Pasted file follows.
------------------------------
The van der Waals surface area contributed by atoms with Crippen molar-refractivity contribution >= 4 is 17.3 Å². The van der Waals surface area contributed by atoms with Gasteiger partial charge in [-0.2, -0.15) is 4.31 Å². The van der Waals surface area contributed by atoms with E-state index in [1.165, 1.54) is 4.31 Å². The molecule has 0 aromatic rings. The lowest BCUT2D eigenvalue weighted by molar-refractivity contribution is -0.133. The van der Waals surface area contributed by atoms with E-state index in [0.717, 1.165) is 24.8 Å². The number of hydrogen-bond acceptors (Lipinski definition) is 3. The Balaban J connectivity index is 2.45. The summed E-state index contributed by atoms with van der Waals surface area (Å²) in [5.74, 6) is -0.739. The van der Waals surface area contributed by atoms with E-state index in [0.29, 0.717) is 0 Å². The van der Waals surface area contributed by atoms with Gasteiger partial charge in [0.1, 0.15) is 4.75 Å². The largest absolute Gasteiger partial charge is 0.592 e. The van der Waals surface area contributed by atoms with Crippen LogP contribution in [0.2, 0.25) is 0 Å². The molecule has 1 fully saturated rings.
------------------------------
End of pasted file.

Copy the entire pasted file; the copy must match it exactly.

The van der Waals surface area contributed by atoms with Crippen molar-refractivity contribution >= 4 is 17.3 Å². The van der Waals surface area contributed by atoms with Gasteiger partial charge in [-0.2, -0.15) is 4.31 Å². The van der Waals surface area contributed by atoms with E-state index in [1.165, 1.54) is 4.31 Å². The molecule has 0 aromatic rings. The lowest BCUT2D eigenvalue weighted by molar-refractivity contribution is -0.133. The van der Waals surface area contributed by atoms with E-state index in [0.717, 1.165) is 24.8 Å². The number of hydrogen-bond acceptors (Lipinski definition) is 3. The Balaban J connectivity index is 2.45. The summed E-state index contributed by atoms with van der Waals surface area (Å²) in [5.74, 6) is -0.739. The van der Waals surface area contributed by atoms with E-state index in [0.29, 0.717) is 0 Å². The van der Waals surface area contributed by atoms with Gasteiger partial charge in [0.1, 0.15) is 4.75 Å². The largest absolute Gasteiger partial charge is 0.592 e. The van der Waals surface area contributed by atoms with Crippen LogP contribution in [0.2, 0.25) is 0 Å². The molecule has 1 fully saturated rings.